In this posting I will start exploring the importance of neutrality on evolution. In fact as the evidence will show, neutrality is not only a requirement for evolvability but it also can be selected for itself. In other words, evolutionary principles can lead to neutrality and evolution will tend towards areas with many neutral neighbours
Neutrality is a fascinating concept which has been shown of importance in understanding RNA and protein evolution. Additionally the vaste neutral networks may help understand ‘convergent evolution’. Perhaps the lack of sequence similarity, but strong phenotype similarity can be understood by neutral evolution and drift. In other words, due to the vasteness of neutral networks, the sequence may have drifted while the phenotype remained basically the same. Thus what may appear to be convergent evolution may very well have been divergent evolution after all. And homologies, which fail to be detected at the sequence level may still exist at the phenotype level.
There is an important consequence of this observation. Because of the redundancy in the genotype-fitness map, different genotypes are bound to have very similar (identical from any practical point of view) fitnesses. Unless there is a strongly “non-random” assignment of fitnesses (say all well-fit genotypes are put together in a single “corner” of the genotype space), a possibility exists that well-fit genotypes might form connected clusters (or networks) that might extend to some degree throughout the genotype space. If this were so, populations might evolve along these clusters by single substitutions and diverge genetically without going through any adaptive valleys. Another consequence of the extremely high dimensionality of the genotype space is the increased importance of chance and contingency in evolutionary dynamics. Because a) mutation is random (which gene will be altered to which allele is unpredictable), b) each specific mutation has a very small probability, and c) the number of genes subject to mutation is very large, the genotypes present will be significantly affected by the random order in which mutations occur. Thus, mutational order represents a major source of stochasticity in evolution in the genotype hyperspace82;91;92. One should expect that even with identical initial conditions and environmental factors different populations will diverge genetically.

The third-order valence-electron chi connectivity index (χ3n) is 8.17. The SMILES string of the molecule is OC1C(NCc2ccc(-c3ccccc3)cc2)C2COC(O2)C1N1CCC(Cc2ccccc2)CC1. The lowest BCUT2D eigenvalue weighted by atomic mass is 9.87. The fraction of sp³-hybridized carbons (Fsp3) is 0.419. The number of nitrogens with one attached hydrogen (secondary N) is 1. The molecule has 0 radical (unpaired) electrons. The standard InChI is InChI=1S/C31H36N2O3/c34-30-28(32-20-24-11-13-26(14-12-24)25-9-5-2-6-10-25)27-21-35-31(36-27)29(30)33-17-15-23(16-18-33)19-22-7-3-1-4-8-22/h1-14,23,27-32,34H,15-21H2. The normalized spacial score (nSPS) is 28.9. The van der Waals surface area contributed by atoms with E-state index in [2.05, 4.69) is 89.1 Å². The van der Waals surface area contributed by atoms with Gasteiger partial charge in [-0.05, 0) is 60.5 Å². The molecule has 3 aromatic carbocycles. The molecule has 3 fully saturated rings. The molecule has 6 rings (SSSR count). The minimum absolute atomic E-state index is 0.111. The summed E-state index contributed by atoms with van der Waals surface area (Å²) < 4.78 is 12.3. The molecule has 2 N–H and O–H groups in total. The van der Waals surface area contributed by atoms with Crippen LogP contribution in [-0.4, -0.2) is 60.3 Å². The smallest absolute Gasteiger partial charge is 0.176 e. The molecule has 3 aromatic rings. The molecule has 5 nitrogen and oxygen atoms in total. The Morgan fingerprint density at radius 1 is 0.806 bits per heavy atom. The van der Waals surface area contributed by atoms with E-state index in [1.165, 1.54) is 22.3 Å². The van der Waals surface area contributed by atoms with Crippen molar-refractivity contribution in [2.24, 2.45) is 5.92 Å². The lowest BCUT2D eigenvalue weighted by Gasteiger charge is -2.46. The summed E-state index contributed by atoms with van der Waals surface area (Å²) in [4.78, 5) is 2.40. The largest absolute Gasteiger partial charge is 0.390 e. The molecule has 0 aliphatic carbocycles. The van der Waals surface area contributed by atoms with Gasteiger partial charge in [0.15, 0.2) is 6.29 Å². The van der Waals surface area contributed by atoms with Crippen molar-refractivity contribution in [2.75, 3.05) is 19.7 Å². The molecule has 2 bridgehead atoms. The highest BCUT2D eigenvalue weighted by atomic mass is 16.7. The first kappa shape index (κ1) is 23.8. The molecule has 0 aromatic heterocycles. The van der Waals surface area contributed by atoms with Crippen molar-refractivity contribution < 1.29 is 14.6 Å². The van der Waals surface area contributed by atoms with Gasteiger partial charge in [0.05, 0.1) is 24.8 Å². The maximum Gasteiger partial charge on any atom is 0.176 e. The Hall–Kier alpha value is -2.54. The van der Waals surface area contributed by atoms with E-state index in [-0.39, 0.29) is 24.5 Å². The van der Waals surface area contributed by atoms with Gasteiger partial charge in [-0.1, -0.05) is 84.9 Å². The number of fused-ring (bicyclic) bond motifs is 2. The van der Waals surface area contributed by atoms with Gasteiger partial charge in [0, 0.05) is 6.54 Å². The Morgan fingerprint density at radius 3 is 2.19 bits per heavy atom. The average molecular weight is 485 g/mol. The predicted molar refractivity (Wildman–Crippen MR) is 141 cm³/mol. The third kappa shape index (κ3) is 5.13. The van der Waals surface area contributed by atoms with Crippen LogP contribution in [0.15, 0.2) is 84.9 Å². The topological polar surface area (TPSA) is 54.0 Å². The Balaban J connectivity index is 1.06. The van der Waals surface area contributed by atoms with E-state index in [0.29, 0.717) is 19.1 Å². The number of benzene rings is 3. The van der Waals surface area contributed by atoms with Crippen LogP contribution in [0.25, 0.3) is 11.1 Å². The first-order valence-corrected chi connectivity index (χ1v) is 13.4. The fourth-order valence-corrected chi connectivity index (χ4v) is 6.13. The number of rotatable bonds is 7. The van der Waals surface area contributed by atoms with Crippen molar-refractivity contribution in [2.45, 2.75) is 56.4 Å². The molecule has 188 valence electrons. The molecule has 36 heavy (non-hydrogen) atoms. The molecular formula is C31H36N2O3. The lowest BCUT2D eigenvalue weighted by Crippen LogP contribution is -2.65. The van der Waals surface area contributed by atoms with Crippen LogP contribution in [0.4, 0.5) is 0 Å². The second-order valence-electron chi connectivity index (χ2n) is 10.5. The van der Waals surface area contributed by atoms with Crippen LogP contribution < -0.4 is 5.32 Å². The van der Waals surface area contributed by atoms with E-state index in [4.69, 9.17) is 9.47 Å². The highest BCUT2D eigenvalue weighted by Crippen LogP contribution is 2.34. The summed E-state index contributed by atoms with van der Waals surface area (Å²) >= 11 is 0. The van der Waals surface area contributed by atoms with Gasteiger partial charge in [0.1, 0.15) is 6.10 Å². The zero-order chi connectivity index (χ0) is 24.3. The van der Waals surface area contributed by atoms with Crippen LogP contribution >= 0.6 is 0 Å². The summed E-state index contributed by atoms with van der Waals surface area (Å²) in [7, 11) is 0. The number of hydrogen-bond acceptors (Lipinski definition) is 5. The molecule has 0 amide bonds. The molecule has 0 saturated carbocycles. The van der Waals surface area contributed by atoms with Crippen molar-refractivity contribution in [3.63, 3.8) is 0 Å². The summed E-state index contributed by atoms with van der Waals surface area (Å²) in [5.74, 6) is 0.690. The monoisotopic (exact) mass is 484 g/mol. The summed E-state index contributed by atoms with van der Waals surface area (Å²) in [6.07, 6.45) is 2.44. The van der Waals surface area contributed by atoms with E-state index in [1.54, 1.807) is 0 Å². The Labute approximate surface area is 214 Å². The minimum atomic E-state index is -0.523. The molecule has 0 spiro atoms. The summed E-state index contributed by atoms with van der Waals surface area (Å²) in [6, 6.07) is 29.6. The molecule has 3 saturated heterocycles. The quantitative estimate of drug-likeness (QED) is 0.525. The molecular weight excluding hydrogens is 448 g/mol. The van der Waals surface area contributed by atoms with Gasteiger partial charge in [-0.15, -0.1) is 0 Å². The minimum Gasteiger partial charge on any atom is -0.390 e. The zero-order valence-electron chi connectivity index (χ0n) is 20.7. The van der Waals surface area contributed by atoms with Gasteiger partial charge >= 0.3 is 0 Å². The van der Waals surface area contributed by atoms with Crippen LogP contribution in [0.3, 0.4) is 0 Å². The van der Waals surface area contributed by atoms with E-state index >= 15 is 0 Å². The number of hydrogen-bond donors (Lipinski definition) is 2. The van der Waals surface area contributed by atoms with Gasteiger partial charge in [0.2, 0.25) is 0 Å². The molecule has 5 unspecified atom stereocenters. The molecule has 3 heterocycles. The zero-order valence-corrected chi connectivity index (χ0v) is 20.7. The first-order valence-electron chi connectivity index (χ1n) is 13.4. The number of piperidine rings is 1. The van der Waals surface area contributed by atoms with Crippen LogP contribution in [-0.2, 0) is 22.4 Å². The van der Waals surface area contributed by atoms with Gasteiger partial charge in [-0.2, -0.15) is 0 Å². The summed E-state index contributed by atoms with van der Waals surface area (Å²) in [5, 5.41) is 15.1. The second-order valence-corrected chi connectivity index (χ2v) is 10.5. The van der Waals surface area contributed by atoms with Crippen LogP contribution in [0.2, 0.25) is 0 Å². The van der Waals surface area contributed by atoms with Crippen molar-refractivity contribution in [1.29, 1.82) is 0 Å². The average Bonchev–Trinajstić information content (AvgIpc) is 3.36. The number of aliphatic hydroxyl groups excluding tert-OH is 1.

A few words about the terminology. In what follows a neutral network is a contiguous set of sequences possessing the same fitness.
The existence of chains of well-fit genotypes that connect reproductively isolated genotypes was postulated by Dobzhansky and other earlier workers. In contrast, the models just described show it to be inevitable under broad conditions. The existence of percolating nearly-neutral networks of well-fit genotypes which allow for “nearly-neutral” divergence appears to be a general property of adaptive landscapes with a very large number of dimensions. Do existing experimental data substantiate this theoretical claim?
Conrad 29 puts forward an idea of an “extra-dimensional bypass” on adaptive landscapes. According to Conrad an increase in the dimensionality of an adaptive landscape is expected to transform isolated peaks into saddle points that can be easily escaped resulting in continuing evolution.
29 Conrad, M. “The Geometry of Evolution.” BioSystems 24 (1990): 61-81.
Such an increase in dimensionality is quite relevant since some ID proponents have argued that evolution cannot increase the dimension of its search space. Of course nature does not seem to be restricted by the imagination of ID proponents.
Gene duplication allows nature to add new dimensions to the genetic space. Natural evolution can thus begin searching in a simple space even if more advanced phenotypes cannot be found in that space. Because major biological shifts in body-plan complexity have resulted from adding new genes, EC should be able to utilize this kind of mutation as well. However, adding new genes requires variable-length genomes, which can be difficult to implement, as the next section discusses.
Neutrality and Self-Adaptation Christian Igel